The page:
|fulltext etc.||no fulltext attached|
In this paper, we assess whether job characteristics, such as
business size, autonomy, work load and business networks influence
entrepreneurs’ perception of social support and health.
Data is obtained from the seventh wave of the Household, Income, and Labour Dynamics Panel of Australia (HILDA). The panel comprises a subsample of 805 self-employed running their own business with employees. We use structural equation modeling to test our hypotheses.
First results reveal that the entrepreneurs comprised in our sample are highly satisfied with there jobs. We can show that perceived social support is positively related to entrepreneurs’ life and job satisfaction and that it explains some of the variance in their individual health state. We can distinguish between private social support and business social support. Perceived private social support moderates the relationship between business size and entrepreneurs’ health and buffers a lack of social support in the business context.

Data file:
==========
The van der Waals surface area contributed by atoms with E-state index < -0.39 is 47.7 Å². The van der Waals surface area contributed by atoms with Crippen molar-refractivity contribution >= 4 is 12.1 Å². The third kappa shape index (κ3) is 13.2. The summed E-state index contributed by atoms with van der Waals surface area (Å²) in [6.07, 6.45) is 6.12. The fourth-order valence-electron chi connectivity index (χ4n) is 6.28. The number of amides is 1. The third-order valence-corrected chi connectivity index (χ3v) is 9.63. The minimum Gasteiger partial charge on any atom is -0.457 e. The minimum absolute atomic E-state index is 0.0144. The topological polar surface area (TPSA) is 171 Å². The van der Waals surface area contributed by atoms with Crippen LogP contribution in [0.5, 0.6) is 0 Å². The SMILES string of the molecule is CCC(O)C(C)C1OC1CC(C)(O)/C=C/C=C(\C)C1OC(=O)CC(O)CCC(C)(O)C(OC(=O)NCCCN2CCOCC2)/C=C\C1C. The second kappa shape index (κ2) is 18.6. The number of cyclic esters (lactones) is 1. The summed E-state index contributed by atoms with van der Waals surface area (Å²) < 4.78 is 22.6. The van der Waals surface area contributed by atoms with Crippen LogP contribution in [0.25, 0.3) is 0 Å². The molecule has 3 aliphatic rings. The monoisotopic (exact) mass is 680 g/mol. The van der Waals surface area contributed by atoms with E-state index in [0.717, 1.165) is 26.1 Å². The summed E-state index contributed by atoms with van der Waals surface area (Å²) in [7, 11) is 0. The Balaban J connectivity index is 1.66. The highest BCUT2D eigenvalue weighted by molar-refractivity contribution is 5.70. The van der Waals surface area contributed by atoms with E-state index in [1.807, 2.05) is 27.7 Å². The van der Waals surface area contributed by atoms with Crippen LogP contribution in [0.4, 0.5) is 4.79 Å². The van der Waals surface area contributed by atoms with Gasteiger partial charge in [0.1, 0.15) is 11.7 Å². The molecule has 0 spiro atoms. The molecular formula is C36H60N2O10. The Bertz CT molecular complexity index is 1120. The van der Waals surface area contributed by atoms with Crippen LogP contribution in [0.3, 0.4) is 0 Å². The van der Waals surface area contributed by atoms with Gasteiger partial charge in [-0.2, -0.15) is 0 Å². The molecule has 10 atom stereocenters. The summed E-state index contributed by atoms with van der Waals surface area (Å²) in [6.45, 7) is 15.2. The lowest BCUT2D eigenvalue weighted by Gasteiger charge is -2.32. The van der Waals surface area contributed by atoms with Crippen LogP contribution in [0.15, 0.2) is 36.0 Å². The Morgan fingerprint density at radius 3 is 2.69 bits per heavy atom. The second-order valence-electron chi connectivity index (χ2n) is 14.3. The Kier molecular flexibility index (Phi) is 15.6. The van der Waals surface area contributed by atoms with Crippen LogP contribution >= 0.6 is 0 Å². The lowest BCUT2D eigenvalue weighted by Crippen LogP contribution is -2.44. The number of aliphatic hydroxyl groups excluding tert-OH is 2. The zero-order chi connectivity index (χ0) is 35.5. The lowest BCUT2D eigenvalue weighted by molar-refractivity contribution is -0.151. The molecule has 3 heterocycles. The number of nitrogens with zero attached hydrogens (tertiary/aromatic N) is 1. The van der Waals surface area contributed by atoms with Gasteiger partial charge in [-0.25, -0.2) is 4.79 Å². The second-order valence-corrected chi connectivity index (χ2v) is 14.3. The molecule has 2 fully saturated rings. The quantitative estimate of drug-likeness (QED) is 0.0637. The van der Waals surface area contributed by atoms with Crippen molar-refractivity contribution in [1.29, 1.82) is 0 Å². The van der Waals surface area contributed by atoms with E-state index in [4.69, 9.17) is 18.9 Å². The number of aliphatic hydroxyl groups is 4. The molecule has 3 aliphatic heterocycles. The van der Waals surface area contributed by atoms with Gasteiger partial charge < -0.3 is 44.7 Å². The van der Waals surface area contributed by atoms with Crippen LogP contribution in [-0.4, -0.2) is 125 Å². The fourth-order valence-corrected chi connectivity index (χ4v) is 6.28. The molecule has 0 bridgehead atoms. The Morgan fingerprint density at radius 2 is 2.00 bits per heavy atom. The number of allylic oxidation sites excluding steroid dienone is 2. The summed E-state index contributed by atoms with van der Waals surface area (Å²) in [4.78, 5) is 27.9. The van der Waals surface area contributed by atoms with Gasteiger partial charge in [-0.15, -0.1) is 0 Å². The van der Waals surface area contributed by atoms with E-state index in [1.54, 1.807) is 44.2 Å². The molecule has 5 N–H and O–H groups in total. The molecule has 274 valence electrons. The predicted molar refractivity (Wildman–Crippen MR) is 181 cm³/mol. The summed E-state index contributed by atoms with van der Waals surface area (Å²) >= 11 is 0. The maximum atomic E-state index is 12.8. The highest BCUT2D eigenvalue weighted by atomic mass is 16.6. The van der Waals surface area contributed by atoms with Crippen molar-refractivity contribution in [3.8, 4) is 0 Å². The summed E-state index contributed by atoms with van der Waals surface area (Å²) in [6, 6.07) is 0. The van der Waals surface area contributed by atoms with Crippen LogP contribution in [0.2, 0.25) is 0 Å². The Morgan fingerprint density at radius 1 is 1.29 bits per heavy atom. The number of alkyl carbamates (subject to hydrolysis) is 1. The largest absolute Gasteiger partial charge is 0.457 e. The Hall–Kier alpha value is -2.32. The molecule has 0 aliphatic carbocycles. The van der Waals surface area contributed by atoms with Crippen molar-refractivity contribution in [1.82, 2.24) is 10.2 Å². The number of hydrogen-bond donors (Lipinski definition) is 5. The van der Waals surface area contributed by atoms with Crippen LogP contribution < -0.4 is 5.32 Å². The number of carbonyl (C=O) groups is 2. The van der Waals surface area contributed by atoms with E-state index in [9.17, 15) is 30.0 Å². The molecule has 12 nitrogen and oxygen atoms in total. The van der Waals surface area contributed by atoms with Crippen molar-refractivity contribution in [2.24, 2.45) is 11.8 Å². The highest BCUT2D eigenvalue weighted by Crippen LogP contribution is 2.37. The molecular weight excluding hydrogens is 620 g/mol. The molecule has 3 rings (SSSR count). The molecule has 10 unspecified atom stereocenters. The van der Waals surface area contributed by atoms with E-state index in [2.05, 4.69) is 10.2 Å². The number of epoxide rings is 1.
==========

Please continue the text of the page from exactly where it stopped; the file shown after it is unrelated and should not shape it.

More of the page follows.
Given the fact that entrepreneurship promotion programs mostly focus on business planning and financial sourcing, we strongly recommend to strengthen entrepreneurial networks that provide business related social support. Entrepreneurs specifically benefit from close and trustful relationships with experienced entrepreneurs providing business advice, appreciation, and feedback. In addition, we think that health education and building awareness for recreational aspects should be part of entrepreneurship education, especially for practitioners but also for undergraduates and graduate students.
|type||conference paper (English)|
Health, Social Support, Entrepreneurship
|project||Health and Entrepreneurship - The Influence of Social Support on Entrepreneurs’ Health and Performance|
|name of conference||2011 Babson College Entrepreneurship Research Conference BCERC (Syracuse NY)|
|date of conference||8-6-2011|
|title of proceedings||Frontiers of Entrepreneurship Research|
|volume / edition||Vol. 31|
|publisher||Babson Digital Knowledge (Massachusetts)|
|citation||Pullich, J., & Volery, T. (2011). Entrepreneurs' Perception of Social Support and Health: Does Business Size Matter?. In Frontiers of Entrepreneurship Research, Vol. 31, pp.8. Massachusetts: Babson Digital Knowledge.|